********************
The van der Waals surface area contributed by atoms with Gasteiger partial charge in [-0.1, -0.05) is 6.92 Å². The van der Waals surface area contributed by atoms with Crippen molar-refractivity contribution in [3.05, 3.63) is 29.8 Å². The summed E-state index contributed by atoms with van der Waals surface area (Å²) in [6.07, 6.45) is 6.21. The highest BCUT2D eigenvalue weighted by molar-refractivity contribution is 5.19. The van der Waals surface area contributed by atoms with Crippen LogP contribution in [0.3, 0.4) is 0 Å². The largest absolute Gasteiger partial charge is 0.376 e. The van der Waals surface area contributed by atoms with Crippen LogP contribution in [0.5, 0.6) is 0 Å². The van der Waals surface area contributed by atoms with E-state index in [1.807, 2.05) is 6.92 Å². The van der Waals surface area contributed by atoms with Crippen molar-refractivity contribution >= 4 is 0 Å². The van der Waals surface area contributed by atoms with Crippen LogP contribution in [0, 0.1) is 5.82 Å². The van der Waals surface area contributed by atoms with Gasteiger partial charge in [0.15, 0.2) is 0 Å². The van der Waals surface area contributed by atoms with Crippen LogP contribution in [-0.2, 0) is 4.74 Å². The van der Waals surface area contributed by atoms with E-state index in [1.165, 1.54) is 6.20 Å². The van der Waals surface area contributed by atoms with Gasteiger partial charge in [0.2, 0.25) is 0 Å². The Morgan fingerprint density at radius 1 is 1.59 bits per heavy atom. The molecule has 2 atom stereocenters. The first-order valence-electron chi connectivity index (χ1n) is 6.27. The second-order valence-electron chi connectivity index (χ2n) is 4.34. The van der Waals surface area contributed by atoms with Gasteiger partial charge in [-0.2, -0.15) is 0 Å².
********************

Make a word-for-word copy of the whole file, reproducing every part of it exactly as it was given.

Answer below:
The van der Waals surface area contributed by atoms with Gasteiger partial charge in [-0.1, -0.05) is 6.92 Å². The van der Waals surface area contributed by atoms with Crippen molar-refractivity contribution in [3.05, 3.63) is 29.8 Å². The summed E-state index contributed by atoms with van der Waals surface area (Å²) in [6.07, 6.45) is 6.21. The highest BCUT2D eigenvalue weighted by molar-refractivity contribution is 5.19. The van der Waals surface area contributed by atoms with Crippen LogP contribution in [0.3, 0.4) is 0 Å². The largest absolute Gasteiger partial charge is 0.376 e. The van der Waals surface area contributed by atoms with Crippen LogP contribution in [0.5, 0.6) is 0 Å². The van der Waals surface area contributed by atoms with E-state index in [1.807, 2.05) is 6.92 Å². The van der Waals surface area contributed by atoms with Crippen molar-refractivity contribution >= 4 is 0 Å². The van der Waals surface area contributed by atoms with Crippen LogP contribution in [0, 0.1) is 5.82 Å². The van der Waals surface area contributed by atoms with Gasteiger partial charge in [0.15, 0.2) is 0 Å². The van der Waals surface area contributed by atoms with Crippen LogP contribution in [-0.2, 0) is 4.74 Å². The van der Waals surface area contributed by atoms with E-state index in [1.165, 1.54) is 6.20 Å². The van der Waals surface area contributed by atoms with Gasteiger partial charge in [0.2, 0.25) is 0 Å². The Morgan fingerprint density at radius 1 is 1.59 bits per heavy atom. The molecule has 2 atom stereocenters. The first-order valence-electron chi connectivity index (χ1n) is 6.27. The second-order valence-electron chi connectivity index (χ2n) is 4.34. The van der Waals surface area contributed by atoms with Gasteiger partial charge in [-0.2, -0.15) is 0 Å².